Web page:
A simplistic explanation of what this means in practice is that with a very large solar tank when the tank starts at 50 degrees F in the morning. The solar pump stations are generally set to turn on the pump when the collectors are 10 degrees hotter than the tank. As soon as the sun comes up and the collectors heat up to about 60 degrees F they will be heating the tank.
The temperature differential in this case is only 10 degrees so they are working very efficiently.
However, as the sun goes down in the afternoon and evening, the tank temperature is still fairly low but holding a lot of energy (large volume of water), the collectors can still heat the tank even as the collectors start to cool as they are still much hotter than the tank right down to after sunset. In this way we are maximizing the amount of heat energy being stored throughout a day.
If you only have a small tank, as the tank heats up quickly the collectors can only heat it when they are hotter than the tank. In summer a 40 or 60 gallon tank can be very hot 60 to 80 deg C (140 Deg F or 176 Deg F) by midday. This means all afternoon the solar collectors can do nothing as they slowly start cooling down through the late afternoon and evening but the tank will still be very hot so no solar heating of the tank can occur.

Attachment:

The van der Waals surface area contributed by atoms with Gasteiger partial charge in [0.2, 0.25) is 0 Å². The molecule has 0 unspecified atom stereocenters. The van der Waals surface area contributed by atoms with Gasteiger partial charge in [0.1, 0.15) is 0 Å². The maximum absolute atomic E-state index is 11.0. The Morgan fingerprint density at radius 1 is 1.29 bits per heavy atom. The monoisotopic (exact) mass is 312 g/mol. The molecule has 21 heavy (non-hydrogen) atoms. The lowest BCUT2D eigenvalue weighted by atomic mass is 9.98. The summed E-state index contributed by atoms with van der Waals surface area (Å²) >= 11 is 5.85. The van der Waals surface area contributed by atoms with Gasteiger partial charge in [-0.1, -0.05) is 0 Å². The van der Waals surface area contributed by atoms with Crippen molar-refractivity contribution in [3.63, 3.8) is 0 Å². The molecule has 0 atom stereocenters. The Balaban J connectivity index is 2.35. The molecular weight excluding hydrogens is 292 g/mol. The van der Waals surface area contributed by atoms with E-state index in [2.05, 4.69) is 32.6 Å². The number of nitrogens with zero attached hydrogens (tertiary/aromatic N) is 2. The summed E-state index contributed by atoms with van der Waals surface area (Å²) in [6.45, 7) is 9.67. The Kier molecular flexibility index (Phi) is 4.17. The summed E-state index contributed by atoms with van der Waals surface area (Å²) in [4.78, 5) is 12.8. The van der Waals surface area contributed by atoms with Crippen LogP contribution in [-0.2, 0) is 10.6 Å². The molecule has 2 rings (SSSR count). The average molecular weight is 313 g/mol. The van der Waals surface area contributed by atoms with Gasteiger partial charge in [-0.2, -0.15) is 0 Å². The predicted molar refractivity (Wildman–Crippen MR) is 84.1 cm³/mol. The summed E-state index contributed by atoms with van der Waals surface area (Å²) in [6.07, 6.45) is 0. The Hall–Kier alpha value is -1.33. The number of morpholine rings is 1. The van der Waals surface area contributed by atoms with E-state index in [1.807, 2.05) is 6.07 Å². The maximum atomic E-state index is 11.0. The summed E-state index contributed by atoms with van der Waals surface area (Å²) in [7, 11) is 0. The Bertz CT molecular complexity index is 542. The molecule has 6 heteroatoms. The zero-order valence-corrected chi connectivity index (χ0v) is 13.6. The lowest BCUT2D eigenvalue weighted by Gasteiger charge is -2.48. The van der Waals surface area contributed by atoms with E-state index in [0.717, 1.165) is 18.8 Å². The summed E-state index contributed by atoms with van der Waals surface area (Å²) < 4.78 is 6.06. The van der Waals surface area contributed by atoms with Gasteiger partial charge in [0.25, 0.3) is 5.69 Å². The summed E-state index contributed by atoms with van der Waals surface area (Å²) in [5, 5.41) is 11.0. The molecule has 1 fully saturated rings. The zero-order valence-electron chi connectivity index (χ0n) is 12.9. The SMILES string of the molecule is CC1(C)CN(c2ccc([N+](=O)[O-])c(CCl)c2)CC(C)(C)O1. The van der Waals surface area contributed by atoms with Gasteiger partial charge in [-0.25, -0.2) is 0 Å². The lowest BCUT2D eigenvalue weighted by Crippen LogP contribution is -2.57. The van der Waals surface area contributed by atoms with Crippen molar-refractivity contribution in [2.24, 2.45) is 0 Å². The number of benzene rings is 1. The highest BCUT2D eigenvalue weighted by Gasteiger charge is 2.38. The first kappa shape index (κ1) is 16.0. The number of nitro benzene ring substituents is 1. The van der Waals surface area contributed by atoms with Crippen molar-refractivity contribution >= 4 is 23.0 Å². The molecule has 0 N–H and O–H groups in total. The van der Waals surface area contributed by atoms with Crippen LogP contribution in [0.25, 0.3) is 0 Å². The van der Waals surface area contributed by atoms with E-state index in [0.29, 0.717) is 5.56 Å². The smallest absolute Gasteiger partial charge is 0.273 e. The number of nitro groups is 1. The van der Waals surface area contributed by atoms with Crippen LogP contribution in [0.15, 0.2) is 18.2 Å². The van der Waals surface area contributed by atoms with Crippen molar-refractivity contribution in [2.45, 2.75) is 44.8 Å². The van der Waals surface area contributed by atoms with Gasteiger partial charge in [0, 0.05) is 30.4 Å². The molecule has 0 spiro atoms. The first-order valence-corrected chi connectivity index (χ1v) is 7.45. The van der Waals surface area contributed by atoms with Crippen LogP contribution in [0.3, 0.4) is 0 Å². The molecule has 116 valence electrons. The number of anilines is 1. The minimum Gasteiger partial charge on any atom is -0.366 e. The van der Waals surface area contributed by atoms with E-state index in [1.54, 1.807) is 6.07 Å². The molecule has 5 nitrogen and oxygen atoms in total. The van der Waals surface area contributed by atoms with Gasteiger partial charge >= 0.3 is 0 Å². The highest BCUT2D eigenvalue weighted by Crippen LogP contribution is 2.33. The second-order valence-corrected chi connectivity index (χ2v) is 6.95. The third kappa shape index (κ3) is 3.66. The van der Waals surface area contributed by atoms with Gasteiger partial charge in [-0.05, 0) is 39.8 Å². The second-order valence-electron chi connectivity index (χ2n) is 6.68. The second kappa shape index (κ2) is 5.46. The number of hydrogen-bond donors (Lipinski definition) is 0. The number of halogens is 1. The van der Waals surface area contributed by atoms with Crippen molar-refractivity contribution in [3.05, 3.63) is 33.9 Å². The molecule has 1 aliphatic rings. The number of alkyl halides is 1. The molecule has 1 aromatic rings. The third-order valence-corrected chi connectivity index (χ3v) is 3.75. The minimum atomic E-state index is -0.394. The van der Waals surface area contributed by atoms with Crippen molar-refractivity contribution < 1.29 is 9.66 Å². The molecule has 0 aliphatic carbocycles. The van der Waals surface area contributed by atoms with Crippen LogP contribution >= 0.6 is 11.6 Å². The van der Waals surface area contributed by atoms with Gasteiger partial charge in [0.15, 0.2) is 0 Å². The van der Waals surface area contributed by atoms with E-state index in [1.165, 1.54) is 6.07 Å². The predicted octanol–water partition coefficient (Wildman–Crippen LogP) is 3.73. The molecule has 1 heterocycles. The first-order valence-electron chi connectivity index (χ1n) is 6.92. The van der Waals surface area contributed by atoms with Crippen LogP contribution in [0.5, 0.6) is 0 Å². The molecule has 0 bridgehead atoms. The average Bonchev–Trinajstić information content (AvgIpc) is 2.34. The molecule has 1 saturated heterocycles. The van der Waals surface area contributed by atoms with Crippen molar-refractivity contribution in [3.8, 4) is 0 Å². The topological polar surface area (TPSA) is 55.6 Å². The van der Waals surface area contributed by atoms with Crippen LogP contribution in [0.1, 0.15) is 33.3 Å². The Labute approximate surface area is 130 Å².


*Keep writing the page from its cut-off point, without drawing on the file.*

Remember in September, the collectors can still be well over 100 Deg C at 5 pm. A 60-80 gallon tank in a normal home will have reached 80 + Deg C by midday. This means all afternoon the tank will be at its maximum temperature (set for safety) and not only are you wasting solar heat (no more room to store it) but you will spend money running a pump to dump the heat to a heat dump unless you have a pool to dump to.
Temperature is not energy – Most customers often assume a hotter system means more energy. This is not true. In fact in solar water heating theory, the colder the system operates at, relative to the outside temperature, the more efficient it will be. Put in another way, a collector is most efficient when the fluid it is heating is the same temperature as the outside temperature. This happens when the collector first starts up as the heating fluid in the collector is the same temperature as the outside temperature. As the heating fluid gets hotter than the outside temperature the power of the solar collectors decline.
All solar collectors (evacuated tubes, flat plate collectors and un-glazed pool heaters are more efficient when heating cold water than they are heating hot water. However vacuum tubes have the best efficiency curve for high temperature differential heating. When you buy a solar collector, you want it to be heating water for as many hours as possible. There is no point buying it if it is only going to heat water for a couple of hours in the middle of the day. A larger tank will ensure this is possible!